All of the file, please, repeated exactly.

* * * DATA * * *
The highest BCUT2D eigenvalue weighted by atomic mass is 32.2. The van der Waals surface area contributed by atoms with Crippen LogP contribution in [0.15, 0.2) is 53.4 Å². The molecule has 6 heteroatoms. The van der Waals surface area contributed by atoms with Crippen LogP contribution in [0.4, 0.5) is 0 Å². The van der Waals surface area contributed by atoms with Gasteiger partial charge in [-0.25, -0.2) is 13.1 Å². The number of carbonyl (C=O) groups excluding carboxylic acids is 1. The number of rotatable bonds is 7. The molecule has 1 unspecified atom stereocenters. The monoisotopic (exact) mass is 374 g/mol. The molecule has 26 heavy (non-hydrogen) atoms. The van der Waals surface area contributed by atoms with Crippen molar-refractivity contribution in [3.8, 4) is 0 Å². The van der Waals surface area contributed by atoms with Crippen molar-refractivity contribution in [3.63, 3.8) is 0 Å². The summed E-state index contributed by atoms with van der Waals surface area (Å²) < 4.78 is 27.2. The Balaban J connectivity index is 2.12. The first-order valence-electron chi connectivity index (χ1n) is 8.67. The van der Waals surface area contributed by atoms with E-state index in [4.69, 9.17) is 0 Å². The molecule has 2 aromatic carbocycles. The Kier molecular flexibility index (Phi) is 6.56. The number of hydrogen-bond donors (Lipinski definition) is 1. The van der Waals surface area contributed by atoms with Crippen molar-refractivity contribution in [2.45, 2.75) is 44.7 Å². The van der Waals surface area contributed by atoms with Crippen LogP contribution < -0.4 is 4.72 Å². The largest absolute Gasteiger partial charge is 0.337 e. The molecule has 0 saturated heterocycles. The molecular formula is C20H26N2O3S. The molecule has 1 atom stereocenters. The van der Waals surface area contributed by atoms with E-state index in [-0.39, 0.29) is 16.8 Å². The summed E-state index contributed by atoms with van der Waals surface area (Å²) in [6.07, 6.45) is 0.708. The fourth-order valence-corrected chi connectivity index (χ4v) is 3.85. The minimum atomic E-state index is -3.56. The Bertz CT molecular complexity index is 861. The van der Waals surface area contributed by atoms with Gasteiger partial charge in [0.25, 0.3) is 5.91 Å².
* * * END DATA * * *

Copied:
The highest BCUT2D eigenvalue weighted by atomic mass is 32.2. The van der Waals surface area contributed by atoms with Crippen LogP contribution in [0.15, 0.2) is 53.4 Å². The molecule has 6 heteroatoms. The van der Waals surface area contributed by atoms with Crippen LogP contribution in [0.4, 0.5) is 0 Å². The van der Waals surface area contributed by atoms with Gasteiger partial charge in [-0.25, -0.2) is 13.1 Å². The number of carbonyl (C=O) groups excluding carboxylic acids is 1. The number of rotatable bonds is 7. The molecule has 1 unspecified atom stereocenters. The monoisotopic (exact) mass is 374 g/mol. The molecule has 26 heavy (non-hydrogen) atoms. The van der Waals surface area contributed by atoms with Crippen molar-refractivity contribution in [3.8, 4) is 0 Å². The van der Waals surface area contributed by atoms with Crippen molar-refractivity contribution in [3.63, 3.8) is 0 Å². The summed E-state index contributed by atoms with van der Waals surface area (Å²) < 4.78 is 27.2. The Balaban J connectivity index is 2.12. The first-order valence-electron chi connectivity index (χ1n) is 8.67. The van der Waals surface area contributed by atoms with E-state index in [4.69, 9.17) is 0 Å². The molecule has 2 aromatic carbocycles. The Kier molecular flexibility index (Phi) is 6.56. The number of hydrogen-bond donors (Lipinski definition) is 1. The van der Waals surface area contributed by atoms with Crippen molar-refractivity contribution in [2.45, 2.75) is 44.7 Å². The van der Waals surface area contributed by atoms with Crippen LogP contribution < -0.4 is 4.72 Å². The largest absolute Gasteiger partial charge is 0.337 e. The molecule has 0 saturated heterocycles. The molecular formula is C20H26N2O3S. The molecule has 1 atom stereocenters. The van der Waals surface area contributed by atoms with E-state index in [-0.39, 0.29) is 16.8 Å². The summed E-state index contributed by atoms with van der Waals surface area (Å²) in [6.07, 6.45) is 0.708. The fourth-order valence-corrected chi connectivity index (χ4v) is 3.85. The minimum atomic E-state index is -3.56. The Bertz CT molecular complexity index is 861. The van der Waals surface area contributed by atoms with Gasteiger partial charge in [0.25, 0.3) is 5.91 Å².